Third Party Liability or the False Claims Act: It Is Time for Consultants to Pay the Price for Their Bad Advice, 29 J. Marshall L. Rev. 923 (1996)

The John Marshall Law Review, Dec 1996

By Neal A. Cooper, Published on 01/01/96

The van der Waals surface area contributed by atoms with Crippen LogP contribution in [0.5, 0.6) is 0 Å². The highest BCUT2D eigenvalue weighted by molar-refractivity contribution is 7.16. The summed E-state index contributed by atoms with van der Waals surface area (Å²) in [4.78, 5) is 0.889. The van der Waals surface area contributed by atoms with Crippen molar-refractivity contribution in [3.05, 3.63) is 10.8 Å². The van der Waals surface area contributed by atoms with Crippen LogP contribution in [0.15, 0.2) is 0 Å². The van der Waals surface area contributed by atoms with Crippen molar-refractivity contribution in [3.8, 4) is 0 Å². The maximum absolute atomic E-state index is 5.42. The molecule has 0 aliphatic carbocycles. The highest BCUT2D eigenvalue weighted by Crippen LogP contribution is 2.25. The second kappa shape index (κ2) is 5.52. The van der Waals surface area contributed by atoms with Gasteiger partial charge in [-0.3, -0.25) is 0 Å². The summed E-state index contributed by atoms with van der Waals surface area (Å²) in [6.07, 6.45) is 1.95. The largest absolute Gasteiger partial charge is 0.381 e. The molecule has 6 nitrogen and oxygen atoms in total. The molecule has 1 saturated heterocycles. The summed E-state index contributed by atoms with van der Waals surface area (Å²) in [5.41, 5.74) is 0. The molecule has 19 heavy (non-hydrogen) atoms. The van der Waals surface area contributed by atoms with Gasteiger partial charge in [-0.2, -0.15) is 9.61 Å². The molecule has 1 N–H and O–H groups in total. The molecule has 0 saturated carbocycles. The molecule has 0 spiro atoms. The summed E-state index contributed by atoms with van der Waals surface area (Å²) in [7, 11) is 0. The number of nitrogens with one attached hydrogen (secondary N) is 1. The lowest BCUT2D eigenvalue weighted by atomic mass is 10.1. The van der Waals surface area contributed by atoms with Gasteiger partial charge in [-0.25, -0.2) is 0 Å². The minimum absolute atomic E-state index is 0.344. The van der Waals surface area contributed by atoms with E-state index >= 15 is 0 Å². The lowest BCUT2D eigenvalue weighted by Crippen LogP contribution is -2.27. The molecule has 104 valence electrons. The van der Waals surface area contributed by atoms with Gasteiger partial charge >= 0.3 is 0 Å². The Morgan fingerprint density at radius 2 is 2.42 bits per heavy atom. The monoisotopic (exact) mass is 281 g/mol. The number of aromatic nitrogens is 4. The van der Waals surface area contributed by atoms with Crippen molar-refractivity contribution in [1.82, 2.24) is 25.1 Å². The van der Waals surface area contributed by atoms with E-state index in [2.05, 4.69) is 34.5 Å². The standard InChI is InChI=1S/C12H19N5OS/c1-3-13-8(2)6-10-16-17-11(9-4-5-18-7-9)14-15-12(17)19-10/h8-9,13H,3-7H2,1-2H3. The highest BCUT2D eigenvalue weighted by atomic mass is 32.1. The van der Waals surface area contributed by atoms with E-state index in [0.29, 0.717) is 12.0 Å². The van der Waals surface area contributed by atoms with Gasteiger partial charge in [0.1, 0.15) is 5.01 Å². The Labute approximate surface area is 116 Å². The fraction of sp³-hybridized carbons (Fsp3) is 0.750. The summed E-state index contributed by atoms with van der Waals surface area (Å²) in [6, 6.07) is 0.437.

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Third Party Liability or the False Claims Act: It Is Time for Consultants to Pay the Price for Their Bad Advice, 29 J. Marshall L. Rev. 923 (1996)